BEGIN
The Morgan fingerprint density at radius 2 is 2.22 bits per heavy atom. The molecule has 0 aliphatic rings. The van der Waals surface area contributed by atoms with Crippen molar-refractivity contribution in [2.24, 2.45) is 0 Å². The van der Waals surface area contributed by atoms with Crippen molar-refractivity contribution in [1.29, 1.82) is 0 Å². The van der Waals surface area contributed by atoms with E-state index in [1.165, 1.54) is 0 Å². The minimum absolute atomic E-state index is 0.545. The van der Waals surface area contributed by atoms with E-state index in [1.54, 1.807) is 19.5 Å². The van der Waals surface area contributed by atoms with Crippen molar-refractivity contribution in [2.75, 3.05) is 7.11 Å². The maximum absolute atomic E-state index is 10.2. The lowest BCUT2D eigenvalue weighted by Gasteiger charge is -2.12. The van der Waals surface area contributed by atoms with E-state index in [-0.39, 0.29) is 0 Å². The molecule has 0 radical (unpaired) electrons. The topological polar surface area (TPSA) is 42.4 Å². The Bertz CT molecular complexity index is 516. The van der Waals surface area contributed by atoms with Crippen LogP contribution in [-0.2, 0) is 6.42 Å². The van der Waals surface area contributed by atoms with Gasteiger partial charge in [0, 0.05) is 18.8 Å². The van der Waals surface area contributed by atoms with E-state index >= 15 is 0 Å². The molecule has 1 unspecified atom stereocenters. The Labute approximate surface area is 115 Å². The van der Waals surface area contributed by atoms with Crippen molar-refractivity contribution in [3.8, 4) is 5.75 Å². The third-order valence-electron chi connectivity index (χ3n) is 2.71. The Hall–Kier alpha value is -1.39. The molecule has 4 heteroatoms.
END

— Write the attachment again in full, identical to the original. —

The Morgan fingerprint density at radius 2 is 2.22 bits per heavy atom. The molecule has 0 aliphatic rings. The van der Waals surface area contributed by atoms with Crippen molar-refractivity contribution in [2.24, 2.45) is 0 Å². The van der Waals surface area contributed by atoms with Crippen molar-refractivity contribution in [1.29, 1.82) is 0 Å². The van der Waals surface area contributed by atoms with E-state index in [1.165, 1.54) is 0 Å². The minimum absolute atomic E-state index is 0.545. The van der Waals surface area contributed by atoms with E-state index in [1.54, 1.807) is 19.5 Å². The van der Waals surface area contributed by atoms with Crippen molar-refractivity contribution in [2.75, 3.05) is 7.11 Å². The maximum absolute atomic E-state index is 10.2. The lowest BCUT2D eigenvalue weighted by Gasteiger charge is -2.12. The van der Waals surface area contributed by atoms with E-state index in [-0.39, 0.29) is 0 Å². The molecule has 0 radical (unpaired) electrons. The topological polar surface area (TPSA) is 42.4 Å². The Bertz CT molecular complexity index is 516. The van der Waals surface area contributed by atoms with Crippen LogP contribution in [-0.2, 0) is 6.42 Å². The van der Waals surface area contributed by atoms with Gasteiger partial charge in [0, 0.05) is 18.8 Å². The van der Waals surface area contributed by atoms with E-state index >= 15 is 0 Å². The molecule has 1 unspecified atom stereocenters. The Labute approximate surface area is 115 Å². The van der Waals surface area contributed by atoms with Crippen molar-refractivity contribution in [3.8, 4) is 5.75 Å². The third-order valence-electron chi connectivity index (χ3n) is 2.71. The Hall–Kier alpha value is -1.39. The molecule has 4 heteroatoms.